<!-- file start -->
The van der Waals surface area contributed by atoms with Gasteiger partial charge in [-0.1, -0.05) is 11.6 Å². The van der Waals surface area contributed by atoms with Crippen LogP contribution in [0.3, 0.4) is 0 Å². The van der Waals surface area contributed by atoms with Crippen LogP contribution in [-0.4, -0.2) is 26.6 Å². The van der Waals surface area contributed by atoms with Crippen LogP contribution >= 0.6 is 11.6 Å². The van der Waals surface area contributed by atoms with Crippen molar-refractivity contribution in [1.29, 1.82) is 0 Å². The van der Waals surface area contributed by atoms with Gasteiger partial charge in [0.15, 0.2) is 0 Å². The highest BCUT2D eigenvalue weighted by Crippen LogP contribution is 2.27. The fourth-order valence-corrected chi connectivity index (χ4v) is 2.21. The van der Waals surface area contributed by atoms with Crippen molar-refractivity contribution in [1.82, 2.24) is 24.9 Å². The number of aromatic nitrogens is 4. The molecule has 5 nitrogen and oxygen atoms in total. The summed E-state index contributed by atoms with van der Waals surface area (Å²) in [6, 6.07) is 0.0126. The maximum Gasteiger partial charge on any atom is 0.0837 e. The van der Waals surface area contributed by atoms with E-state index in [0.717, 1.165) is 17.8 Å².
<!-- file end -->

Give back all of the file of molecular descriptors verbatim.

The van der Waals surface area contributed by atoms with Gasteiger partial charge in [-0.1, -0.05) is 11.6 Å². The van der Waals surface area contributed by atoms with Crippen LogP contribution in [0.3, 0.4) is 0 Å². The van der Waals surface area contributed by atoms with Crippen LogP contribution in [-0.4, -0.2) is 26.6 Å². The van der Waals surface area contributed by atoms with Crippen LogP contribution >= 0.6 is 11.6 Å². The van der Waals surface area contributed by atoms with Crippen molar-refractivity contribution in [1.29, 1.82) is 0 Å². The van der Waals surface area contributed by atoms with Gasteiger partial charge in [0.15, 0.2) is 0 Å². The highest BCUT2D eigenvalue weighted by Crippen LogP contribution is 2.27. The fourth-order valence-corrected chi connectivity index (χ4v) is 2.21. The van der Waals surface area contributed by atoms with Crippen molar-refractivity contribution in [1.82, 2.24) is 24.9 Å². The number of aromatic nitrogens is 4. The molecule has 5 nitrogen and oxygen atoms in total. The summed E-state index contributed by atoms with van der Waals surface area (Å²) in [6, 6.07) is 0.0126. The maximum Gasteiger partial charge on any atom is 0.0837 e. The van der Waals surface area contributed by atoms with E-state index in [0.717, 1.165) is 17.8 Å².